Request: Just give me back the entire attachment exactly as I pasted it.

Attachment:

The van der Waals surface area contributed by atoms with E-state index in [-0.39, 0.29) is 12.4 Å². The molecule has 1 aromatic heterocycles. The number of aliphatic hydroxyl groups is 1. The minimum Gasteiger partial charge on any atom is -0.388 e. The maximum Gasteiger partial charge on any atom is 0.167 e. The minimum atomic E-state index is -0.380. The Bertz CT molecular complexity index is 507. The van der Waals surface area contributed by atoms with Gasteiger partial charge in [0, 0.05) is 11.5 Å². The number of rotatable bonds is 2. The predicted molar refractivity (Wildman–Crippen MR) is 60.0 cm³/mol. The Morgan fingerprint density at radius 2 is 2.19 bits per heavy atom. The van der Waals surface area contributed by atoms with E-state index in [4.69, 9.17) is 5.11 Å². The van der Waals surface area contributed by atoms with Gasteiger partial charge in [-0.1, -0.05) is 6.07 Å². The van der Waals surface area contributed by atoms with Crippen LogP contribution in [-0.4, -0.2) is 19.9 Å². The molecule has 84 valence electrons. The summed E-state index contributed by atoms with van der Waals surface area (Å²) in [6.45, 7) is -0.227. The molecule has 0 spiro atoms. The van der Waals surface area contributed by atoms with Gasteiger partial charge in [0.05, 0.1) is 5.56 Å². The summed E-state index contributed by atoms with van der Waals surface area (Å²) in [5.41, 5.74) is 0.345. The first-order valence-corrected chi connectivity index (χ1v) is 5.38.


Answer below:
The van der Waals surface area contributed by atoms with E-state index in [-0.39, 0.29) is 12.4 Å². The molecule has 1 aromatic heterocycles. The number of aliphatic hydroxyl groups is 1. The minimum Gasteiger partial charge on any atom is -0.388 e. The maximum Gasteiger partial charge on any atom is 0.167 e. The minimum atomic E-state index is -0.380. The Bertz CT molecular complexity index is 507. The van der Waals surface area contributed by atoms with Gasteiger partial charge in [0, 0.05) is 11.5 Å². The number of rotatable bonds is 2. The predicted molar refractivity (Wildman–Crippen MR) is 60.0 cm³/mol. The Morgan fingerprint density at radius 2 is 2.19 bits per heavy atom. The van der Waals surface area contributed by atoms with E-state index in [4.69, 9.17) is 5.11 Å². The van der Waals surface area contributed by atoms with Gasteiger partial charge in [-0.1, -0.05) is 6.07 Å². The van der Waals surface area contributed by atoms with Crippen LogP contribution in [-0.4, -0.2) is 19.9 Å². The molecule has 84 valence electrons. The summed E-state index contributed by atoms with van der Waals surface area (Å²) in [6.45, 7) is -0.227. The molecule has 0 spiro atoms. The van der Waals surface area contributed by atoms with Gasteiger partial charge in [0.05, 0.1) is 5.56 Å². The summed E-state index contributed by atoms with van der Waals surface area (Å²) in [5.41, 5.74) is 0.345. The first-order valence-corrected chi connectivity index (χ1v) is 5.38.